- Man transitioning to woman killed herself in Cape City Jail in June; news comes from architect's pitch in Kansas (2/15/18)2
- Cape Girardeau businessman proposes redevelopment project; seeks taxing district to fund improvements (2/17/18)8
- Charges filed in Sunday murder; suspects in custody (2/14/18)2
- Fake UFC event listing stirs the pot at local Golden Corral (2/10/18)3
- University Foundation to honor Talberts as Friends of the University (2/13/18)2
- TJ's Burgers, Wings & Pizza expands with dining area in Fruitland (2/16/18)
- Major case squad activated to investigate shooting death in Cape (2/13/18)
- Lovebirds for 80 years give advice: Trust, patience and 'Tell 'em you love 'em' (2/14/18)2
- Jackson schools to install artificial turf on football, soccer fields (2/14/18)
- Area restaurants plan for those observing Lent on Valentine's Day (2/12/18)
Two Cape Girardeau businessmen have been working behind the scenes since the 1990s, buying properties in downtown Cape Girardeau and dreaming one day of bringing a casino, a hotel and related development to downtown.
Since earlier this year, Ameristar and Pinnacle Entertainment, two of the largest casino operators in Missouri, have led a petition drive to get an initiative on the November ballot that would impose a ban on new casinos in the state, thereby eliminating future competition and repealing the $500 individual loss limit currently imposed on Missouri's gamblers. In return, the tax on casino profits would increase to 21 percent from the current 20 percent. The initiative is being called the "Schools First Elementary and Secondary Education Funding Initiative."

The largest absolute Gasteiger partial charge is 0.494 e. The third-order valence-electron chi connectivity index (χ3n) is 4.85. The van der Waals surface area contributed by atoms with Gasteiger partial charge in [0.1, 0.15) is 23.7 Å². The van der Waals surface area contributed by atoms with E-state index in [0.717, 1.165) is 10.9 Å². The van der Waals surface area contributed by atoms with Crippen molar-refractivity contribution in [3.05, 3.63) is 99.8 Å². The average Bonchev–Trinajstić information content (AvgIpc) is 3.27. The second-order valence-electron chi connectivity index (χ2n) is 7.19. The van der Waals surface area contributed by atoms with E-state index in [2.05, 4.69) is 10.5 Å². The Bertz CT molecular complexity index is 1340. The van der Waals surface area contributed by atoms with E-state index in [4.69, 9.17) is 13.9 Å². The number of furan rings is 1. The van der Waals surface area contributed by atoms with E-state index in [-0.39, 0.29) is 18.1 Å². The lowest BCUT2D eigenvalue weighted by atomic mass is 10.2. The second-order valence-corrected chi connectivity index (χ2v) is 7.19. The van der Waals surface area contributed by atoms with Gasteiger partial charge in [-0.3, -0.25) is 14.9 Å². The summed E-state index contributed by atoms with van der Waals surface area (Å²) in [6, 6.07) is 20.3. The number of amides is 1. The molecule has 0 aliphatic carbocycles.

Last week, the Missouri Gaming Commission voted to impose a statewide freeze on new riverboat applications until voters have their say. The ballot measure is being checked by election officials to see if petitioners collected enough signatures.
David Knight and Jim Riley, the two Cape Girardeau businessmen, have put a lot of energy into this project. But they knew going in that government regulations would be a major factor. In the end, though, it will be up to voters statewide to determine if it's a good idea to eliminate competition and the individual loss limits.